What Is React Teleportation?

Transporting React components to other React components with portals

Robert S (codeBelt)
Oct 20 · 3 min read
Image of a crater or hole, dark and colored blue.
Image of a crater or hole, dark and colored blue.
Photo by Paweł Czerwiński on Unsplash

Have you ever wanted to render a React component in a totally different part of your app? In this article, I will show you how to do that while still having control of it within the first component.

If you look at the example below we have a PortalIn component that will take whatever is passed into it and render it out where the PortalOut component is. To make this work, the two React components need to have the same portalType (I’m using headerPortal for the identifier). They also need to be wrapped within the PortalProvider.

Take a look at the animation below. There is a portal in the header, to the left of the notification bell. There are a few things to keep in mind:

  • The Welcome page does not send anything to the header portal.
Animation of portals being used.
Animation of portals being used.
React App with Internal Portals

We are going to use the React Context API to create a PortalProvider with two other React components PortalIn and PortalOut.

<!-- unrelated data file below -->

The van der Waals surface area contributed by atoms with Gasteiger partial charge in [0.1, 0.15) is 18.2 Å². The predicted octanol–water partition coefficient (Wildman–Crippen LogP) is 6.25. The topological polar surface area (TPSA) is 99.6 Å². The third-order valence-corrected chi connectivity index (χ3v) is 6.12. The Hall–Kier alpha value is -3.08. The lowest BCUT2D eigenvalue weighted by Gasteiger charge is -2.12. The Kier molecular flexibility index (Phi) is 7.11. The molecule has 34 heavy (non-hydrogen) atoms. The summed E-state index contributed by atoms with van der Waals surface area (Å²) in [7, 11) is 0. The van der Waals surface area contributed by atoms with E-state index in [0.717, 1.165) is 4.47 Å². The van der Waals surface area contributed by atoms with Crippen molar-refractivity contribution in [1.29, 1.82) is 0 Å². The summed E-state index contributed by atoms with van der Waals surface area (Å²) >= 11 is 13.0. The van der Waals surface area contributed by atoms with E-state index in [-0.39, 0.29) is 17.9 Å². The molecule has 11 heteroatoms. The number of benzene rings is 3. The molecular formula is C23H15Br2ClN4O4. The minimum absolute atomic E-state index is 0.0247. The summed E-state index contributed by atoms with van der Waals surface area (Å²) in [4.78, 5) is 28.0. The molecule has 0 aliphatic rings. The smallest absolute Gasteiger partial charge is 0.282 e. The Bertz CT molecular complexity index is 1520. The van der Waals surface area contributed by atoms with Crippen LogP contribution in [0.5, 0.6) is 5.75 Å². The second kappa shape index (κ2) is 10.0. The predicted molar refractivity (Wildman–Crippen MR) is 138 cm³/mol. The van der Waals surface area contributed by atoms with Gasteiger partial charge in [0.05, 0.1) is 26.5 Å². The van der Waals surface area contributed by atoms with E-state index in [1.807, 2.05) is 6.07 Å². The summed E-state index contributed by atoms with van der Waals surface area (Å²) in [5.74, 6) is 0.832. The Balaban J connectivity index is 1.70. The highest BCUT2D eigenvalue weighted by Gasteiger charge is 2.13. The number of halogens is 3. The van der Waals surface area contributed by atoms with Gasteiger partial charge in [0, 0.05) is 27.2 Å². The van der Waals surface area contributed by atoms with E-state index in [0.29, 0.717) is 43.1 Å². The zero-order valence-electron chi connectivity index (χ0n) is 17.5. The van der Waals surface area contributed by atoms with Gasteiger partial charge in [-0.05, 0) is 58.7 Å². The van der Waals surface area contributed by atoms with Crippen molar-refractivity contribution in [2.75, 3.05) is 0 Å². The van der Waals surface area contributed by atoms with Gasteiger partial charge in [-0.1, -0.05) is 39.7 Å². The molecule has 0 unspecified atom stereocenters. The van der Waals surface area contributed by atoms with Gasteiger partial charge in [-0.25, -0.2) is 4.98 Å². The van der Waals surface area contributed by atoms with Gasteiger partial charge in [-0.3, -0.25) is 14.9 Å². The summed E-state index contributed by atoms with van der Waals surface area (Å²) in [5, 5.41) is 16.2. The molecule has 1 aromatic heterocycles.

Let’s start with the PortalOut component first. You will notice we have access to a PortalContext and on there is a portalMap object which is a JavaScript Map object to keep track of the portal components, this allows us to reuse the PortalIn/PortalOut components with the help of the portalType. When the PortalOut renders it will either render a React component from the portalMap, or nothing because there is no match for the portalType.

Looking at the PortalIn component, you can see we access the addPortalItem and removePortalItem functions from the PortalContext.

  • Within React.useEffect we send the portalType and children to the PortalProvider via the addPortalItem function where it is added to the portalMap object that is in PortalOut.

Finally, let’s look at how we use React Context Provider to create our PortalProvider. We use React.useState and Map to hold onto holds key-value pairs which is the portalType and the component we passed in via the React.children and portalType props.

Hopefully, this makes sense but if you are wondering why we need to create a new Map each time, it’s because we need useState to trigger an update whenever the addPortalItem or removePortalItem functions are called.

Check out the Next.js Example and/or the source code.

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